TRILINGUAL/MULTILINGUAL POLICY: COMPARISON OF KAZAKHSTAN, SINGAPORE, AND HONG KONG

multilingual

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Kazakhstan is a multiethnic country. In Kazakhstan, no nation’s language is restricted or prohibited to learn, which is noticeable from support of the government that allows learning and teaching those languages even in social minorities.

Today, one of the most important aspects occurring in the Kazakhstani society of economic and social modernization is language policy. The President, Nursultan Nazarbayev, pays much attention to this part of state policy and proposed a unique project initiated – the trinity of languages (President’s Speech, 2004, as cited in Burmistrova). From that moment and on there started a new language policy of independent Kazakhstan, which is still being implemented and needs a lot effort to work on. In order to analyze the current situation in Kazakhstan, I decided to compare our country with 2 more countries – Hong Kong and Singapore that have multilingual policy. Kazakhstan, Singapore, and Hong Kong are post – colonial countries, so there must be some similarities and interconnections of educational policies and post – colonial effects on language policy.

Kazakhstan, Hong Kong and Singapore are all post – colonial countries, where Hong Kong and Singapore appeared to be under British Colony, and Kazakhstan is a post – soviet country. Singapore and Kazakhstan could easily get their sovereignty, whereas Hong Kong was recolonized rather than decolonized (Tan, 1997). Singapore and Hong Kong got English as a post – colonial language, which is still present in their language curricula, while Kazakhstan was influenced by Russian language dominance, which also appears in current practice.

Singapore is a trilingual country, where English is the first language of the country (Chua, 2010). In Singapore “English language functions as a meritocracy to provide equal opportunity for all Singaporeans to succeed without being advantaged or disadvantaged by their native languages” (Chua, 2010). And MTL, i.e. Mandarin for Chinese, Malay for Malays, and Tamil for Indians are the other languages of the country. This differentiation and division is the impact or influence of British colonialism – they were divided this way during the colonization period as well (Chua, 2010).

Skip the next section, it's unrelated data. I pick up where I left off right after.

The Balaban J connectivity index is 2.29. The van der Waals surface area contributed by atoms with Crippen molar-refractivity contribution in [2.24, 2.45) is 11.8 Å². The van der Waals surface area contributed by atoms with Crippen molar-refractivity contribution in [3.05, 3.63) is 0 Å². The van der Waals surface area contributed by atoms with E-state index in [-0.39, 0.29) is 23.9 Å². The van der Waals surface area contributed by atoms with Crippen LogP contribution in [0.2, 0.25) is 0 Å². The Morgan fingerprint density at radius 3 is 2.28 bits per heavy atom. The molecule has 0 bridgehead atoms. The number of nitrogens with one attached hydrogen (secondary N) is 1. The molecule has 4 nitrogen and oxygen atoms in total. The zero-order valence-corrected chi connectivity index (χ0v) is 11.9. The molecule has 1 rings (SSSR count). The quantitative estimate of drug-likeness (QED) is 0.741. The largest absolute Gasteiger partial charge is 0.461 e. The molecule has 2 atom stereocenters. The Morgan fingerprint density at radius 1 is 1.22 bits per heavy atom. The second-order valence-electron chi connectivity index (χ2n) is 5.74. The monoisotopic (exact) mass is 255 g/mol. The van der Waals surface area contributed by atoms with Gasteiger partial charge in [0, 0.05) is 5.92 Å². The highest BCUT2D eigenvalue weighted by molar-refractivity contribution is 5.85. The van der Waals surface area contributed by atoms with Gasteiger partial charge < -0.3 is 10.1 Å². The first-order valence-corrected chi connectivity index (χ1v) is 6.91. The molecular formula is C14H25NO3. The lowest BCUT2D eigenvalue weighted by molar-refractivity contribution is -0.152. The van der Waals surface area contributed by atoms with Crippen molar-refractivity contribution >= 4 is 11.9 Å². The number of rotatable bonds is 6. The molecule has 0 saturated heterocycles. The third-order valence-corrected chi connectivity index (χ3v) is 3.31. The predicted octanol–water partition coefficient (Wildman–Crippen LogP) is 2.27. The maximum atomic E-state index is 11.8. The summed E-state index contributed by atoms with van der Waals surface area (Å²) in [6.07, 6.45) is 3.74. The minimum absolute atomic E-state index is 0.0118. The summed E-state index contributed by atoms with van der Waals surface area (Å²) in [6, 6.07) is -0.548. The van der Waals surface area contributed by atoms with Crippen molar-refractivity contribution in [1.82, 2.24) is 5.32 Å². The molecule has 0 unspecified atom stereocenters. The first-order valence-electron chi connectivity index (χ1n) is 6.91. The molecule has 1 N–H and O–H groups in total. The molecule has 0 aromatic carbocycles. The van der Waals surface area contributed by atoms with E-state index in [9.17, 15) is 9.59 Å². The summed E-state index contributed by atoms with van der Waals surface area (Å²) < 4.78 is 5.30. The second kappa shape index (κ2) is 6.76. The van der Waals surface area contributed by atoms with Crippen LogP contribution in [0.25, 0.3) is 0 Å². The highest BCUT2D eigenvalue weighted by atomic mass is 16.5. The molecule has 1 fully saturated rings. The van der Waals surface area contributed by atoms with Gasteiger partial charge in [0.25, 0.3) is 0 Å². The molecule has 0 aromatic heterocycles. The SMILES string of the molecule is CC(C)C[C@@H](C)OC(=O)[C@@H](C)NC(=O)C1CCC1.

Although the majority of the population of Singapore are Chinese, nowadays the performance of students in Chinese is low, since the demanded language is English (Chua, 2010). So, it is obvious that the role of mother tongue is low in Singapore.

Hong Kong as a state also has a trilingual system of education, which are Cantonese, Putonghua, and English. Cantonese is the mother tongue of the state, and government policy is trying to foster it through primary school education as the medium of instruction (Kirkpatrick & Chau, 2008, as cited in Wang & Kirkpatrick, 2013). Putonghua and Chinese are varieties of Chinese language, but they differ in syntax, lexis, and phonology (Pierson, 1992, as cited in Lai & Byram, 2003).

In spite of having trilingual system of education, Hong Kong, as Kazakhstan, is poor about its policy (Wang & Kirkpatrick, 2013) – they do not have clear policies for the implementation of trilingual policy in the state system of education, and there are no clear guidelines. However, both states’ stakeholders are in favor of implementing trilingual system of education (Wang & Kirkpatrick, 2013).

Kazakhstan, in comparison to Hong Kong, is aimed to practise Kazakh as a state language, Russian as a language of communication, and English as the language to integrate into global community. However, what makes these states similar is the lack of clear policy guidelines, which need to be enhanced.

Having compared and analyzed trilingual policies of Singapore and Hong Kong, it deserves saying that no other country can copy a system of education of another country and implement in its state. Every step and policy must be adopted due to cultural, ethic, geopolitical, sociopolitical contexts of the country.